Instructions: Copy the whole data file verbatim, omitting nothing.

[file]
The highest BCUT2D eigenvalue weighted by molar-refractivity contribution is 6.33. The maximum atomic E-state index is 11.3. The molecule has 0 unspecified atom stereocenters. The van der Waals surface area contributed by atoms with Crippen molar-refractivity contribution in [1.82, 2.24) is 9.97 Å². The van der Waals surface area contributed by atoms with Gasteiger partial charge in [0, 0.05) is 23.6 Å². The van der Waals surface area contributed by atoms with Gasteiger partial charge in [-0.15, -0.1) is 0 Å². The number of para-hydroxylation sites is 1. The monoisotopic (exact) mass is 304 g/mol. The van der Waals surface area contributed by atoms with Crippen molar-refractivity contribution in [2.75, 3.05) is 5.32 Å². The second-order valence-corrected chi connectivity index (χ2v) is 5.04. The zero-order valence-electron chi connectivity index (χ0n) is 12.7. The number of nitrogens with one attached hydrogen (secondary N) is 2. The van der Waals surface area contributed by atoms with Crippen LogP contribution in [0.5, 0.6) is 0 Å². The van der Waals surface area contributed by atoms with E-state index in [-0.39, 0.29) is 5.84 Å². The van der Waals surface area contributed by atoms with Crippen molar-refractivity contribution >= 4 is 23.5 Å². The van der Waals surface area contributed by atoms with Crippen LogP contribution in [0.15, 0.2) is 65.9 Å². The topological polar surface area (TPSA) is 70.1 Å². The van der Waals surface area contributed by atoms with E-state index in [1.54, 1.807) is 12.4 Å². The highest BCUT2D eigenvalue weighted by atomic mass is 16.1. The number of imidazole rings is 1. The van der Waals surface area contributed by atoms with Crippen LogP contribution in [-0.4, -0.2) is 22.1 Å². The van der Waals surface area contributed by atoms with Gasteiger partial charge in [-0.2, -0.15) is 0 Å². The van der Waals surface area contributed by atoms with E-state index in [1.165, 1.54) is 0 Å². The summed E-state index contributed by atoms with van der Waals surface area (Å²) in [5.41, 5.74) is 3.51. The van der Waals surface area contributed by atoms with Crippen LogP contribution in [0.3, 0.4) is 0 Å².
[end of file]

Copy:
The highest BCUT2D eigenvalue weighted by molar-refractivity contribution is 6.33. The maximum atomic E-state index is 11.3. The molecule has 0 unspecified atom stereocenters. The van der Waals surface area contributed by atoms with Crippen molar-refractivity contribution in [1.82, 2.24) is 9.97 Å². The van der Waals surface area contributed by atoms with Gasteiger partial charge in [0, 0.05) is 23.6 Å². The van der Waals surface area contributed by atoms with Gasteiger partial charge in [-0.15, -0.1) is 0 Å². The number of para-hydroxylation sites is 1. The monoisotopic (exact) mass is 304 g/mol. The van der Waals surface area contributed by atoms with Crippen molar-refractivity contribution in [2.75, 3.05) is 5.32 Å². The second-order valence-corrected chi connectivity index (χ2v) is 5.04. The zero-order valence-electron chi connectivity index (χ0n) is 12.7. The number of nitrogens with one attached hydrogen (secondary N) is 2. The van der Waals surface area contributed by atoms with Crippen LogP contribution in [0.5, 0.6) is 0 Å². The van der Waals surface area contributed by atoms with E-state index in [-0.39, 0.29) is 5.84 Å². The van der Waals surface area contributed by atoms with Crippen molar-refractivity contribution >= 4 is 23.5 Å². The van der Waals surface area contributed by atoms with Crippen LogP contribution in [0.15, 0.2) is 65.9 Å². The topological polar surface area (TPSA) is 70.1 Å². The van der Waals surface area contributed by atoms with E-state index in [1.54, 1.807) is 12.4 Å². The highest BCUT2D eigenvalue weighted by atomic mass is 16.1. The number of imidazole rings is 1. The van der Waals surface area contributed by atoms with Crippen LogP contribution in [-0.4, -0.2) is 22.1 Å². The van der Waals surface area contributed by atoms with Gasteiger partial charge in [-0.2, -0.15) is 0 Å². The van der Waals surface area contributed by atoms with E-state index in [1.165, 1.54) is 0 Å². The summed E-state index contributed by atoms with van der Waals surface area (Å²) in [5.41, 5.74) is 3.51. The van der Waals surface area contributed by atoms with Crippen LogP contribution in [0.3, 0.4) is 0 Å².